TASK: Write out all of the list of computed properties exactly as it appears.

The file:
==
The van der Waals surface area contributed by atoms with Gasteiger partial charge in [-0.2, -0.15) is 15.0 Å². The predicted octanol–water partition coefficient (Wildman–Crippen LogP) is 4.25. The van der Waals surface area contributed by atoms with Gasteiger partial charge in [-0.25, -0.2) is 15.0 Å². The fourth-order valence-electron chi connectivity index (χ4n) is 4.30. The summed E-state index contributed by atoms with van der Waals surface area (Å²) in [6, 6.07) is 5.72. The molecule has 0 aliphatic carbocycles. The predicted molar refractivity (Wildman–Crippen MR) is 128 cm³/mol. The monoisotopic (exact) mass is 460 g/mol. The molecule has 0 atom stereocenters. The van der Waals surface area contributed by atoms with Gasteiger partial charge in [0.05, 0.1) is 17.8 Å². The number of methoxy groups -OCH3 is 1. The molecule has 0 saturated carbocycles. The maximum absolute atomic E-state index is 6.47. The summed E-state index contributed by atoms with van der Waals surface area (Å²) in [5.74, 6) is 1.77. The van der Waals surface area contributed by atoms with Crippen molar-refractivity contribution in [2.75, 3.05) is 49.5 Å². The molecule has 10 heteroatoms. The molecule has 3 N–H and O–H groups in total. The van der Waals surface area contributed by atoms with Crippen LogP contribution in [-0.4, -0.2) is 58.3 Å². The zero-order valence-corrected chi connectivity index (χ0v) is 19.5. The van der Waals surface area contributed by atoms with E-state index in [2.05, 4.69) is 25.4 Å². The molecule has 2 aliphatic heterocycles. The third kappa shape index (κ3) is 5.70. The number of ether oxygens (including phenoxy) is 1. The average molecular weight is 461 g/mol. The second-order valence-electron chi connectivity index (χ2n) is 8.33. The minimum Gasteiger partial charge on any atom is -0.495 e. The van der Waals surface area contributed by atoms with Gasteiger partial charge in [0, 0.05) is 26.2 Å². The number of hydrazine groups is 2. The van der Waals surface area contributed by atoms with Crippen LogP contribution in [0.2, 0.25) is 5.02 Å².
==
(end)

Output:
The van der Waals surface area contributed by atoms with Gasteiger partial charge in [-0.2, -0.15) is 15.0 Å². The predicted octanol–water partition coefficient (Wildman–Crippen LogP) is 4.25. The van der Waals surface area contributed by atoms with Gasteiger partial charge in [-0.25, -0.2) is 15.0 Å². The fourth-order valence-electron chi connectivity index (χ4n) is 4.30. The summed E-state index contributed by atoms with van der Waals surface area (Å²) in [6, 6.07) is 5.72. The molecule has 0 aliphatic carbocycles. The predicted molar refractivity (Wildman–Crippen MR) is 128 cm³/mol. The monoisotopic (exact) mass is 460 g/mol. The molecule has 0 atom stereocenters. The van der Waals surface area contributed by atoms with Gasteiger partial charge in [0.05, 0.1) is 17.8 Å². The number of methoxy groups -OCH3 is 1. The molecule has 0 saturated carbocycles. The maximum absolute atomic E-state index is 6.47. The summed E-state index contributed by atoms with van der Waals surface area (Å²) in [5.74, 6) is 1.77. The van der Waals surface area contributed by atoms with Crippen molar-refractivity contribution in [2.75, 3.05) is 49.5 Å². The molecule has 10 heteroatoms. The molecule has 3 N–H and O–H groups in total. The van der Waals surface area contributed by atoms with Crippen LogP contribution in [-0.4, -0.2) is 58.3 Å². The zero-order valence-corrected chi connectivity index (χ0v) is 19.5. The van der Waals surface area contributed by atoms with E-state index in [2.05, 4.69) is 25.4 Å². The molecule has 2 aliphatic heterocycles. The third kappa shape index (κ3) is 5.70. The number of ether oxygens (including phenoxy) is 1. The average molecular weight is 461 g/mol. The second-order valence-electron chi connectivity index (χ2n) is 8.33. The minimum Gasteiger partial charge on any atom is -0.495 e. The van der Waals surface area contributed by atoms with Gasteiger partial charge in [0, 0.05) is 26.2 Å². The number of hydrazine groups is 2. The van der Waals surface area contributed by atoms with Crippen LogP contribution in [0.2, 0.25) is 5.02 Å².